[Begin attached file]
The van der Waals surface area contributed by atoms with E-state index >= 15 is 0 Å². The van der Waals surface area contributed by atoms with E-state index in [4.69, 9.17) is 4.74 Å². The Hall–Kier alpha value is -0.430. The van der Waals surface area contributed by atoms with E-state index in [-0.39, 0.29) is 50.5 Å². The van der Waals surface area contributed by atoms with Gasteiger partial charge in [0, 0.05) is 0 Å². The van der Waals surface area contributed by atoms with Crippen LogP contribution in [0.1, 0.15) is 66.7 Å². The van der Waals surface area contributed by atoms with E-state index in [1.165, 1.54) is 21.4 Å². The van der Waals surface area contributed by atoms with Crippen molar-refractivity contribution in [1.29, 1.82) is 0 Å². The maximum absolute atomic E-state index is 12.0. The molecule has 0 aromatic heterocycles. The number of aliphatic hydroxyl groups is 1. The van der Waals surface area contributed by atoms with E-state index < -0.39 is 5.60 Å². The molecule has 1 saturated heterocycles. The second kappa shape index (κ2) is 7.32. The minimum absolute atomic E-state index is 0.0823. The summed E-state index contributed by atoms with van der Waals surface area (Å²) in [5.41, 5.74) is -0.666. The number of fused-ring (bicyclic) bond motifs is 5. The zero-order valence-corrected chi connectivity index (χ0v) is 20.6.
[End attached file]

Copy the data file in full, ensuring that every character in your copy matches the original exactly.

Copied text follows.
The van der Waals surface area contributed by atoms with E-state index >= 15 is 0 Å². The van der Waals surface area contributed by atoms with E-state index in [4.69, 9.17) is 4.74 Å². The Hall–Kier alpha value is -0.430. The van der Waals surface area contributed by atoms with E-state index in [-0.39, 0.29) is 50.5 Å². The van der Waals surface area contributed by atoms with Gasteiger partial charge in [0, 0.05) is 0 Å². The van der Waals surface area contributed by atoms with Crippen LogP contribution in [0.1, 0.15) is 66.7 Å². The van der Waals surface area contributed by atoms with E-state index in [1.165, 1.54) is 21.4 Å². The van der Waals surface area contributed by atoms with Crippen molar-refractivity contribution in [1.29, 1.82) is 0 Å². The maximum absolute atomic E-state index is 12.0. The molecule has 0 aromatic heterocycles. The number of aliphatic hydroxyl groups is 1. The van der Waals surface area contributed by atoms with E-state index < -0.39 is 5.60 Å². The molecule has 1 saturated heterocycles. The second kappa shape index (κ2) is 7.32. The minimum absolute atomic E-state index is 0.0823. The summed E-state index contributed by atoms with van der Waals surface area (Å²) in [5.41, 5.74) is -0.666. The number of fused-ring (bicyclic) bond motifs is 5. The zero-order valence-corrected chi connectivity index (χ0v) is 20.6.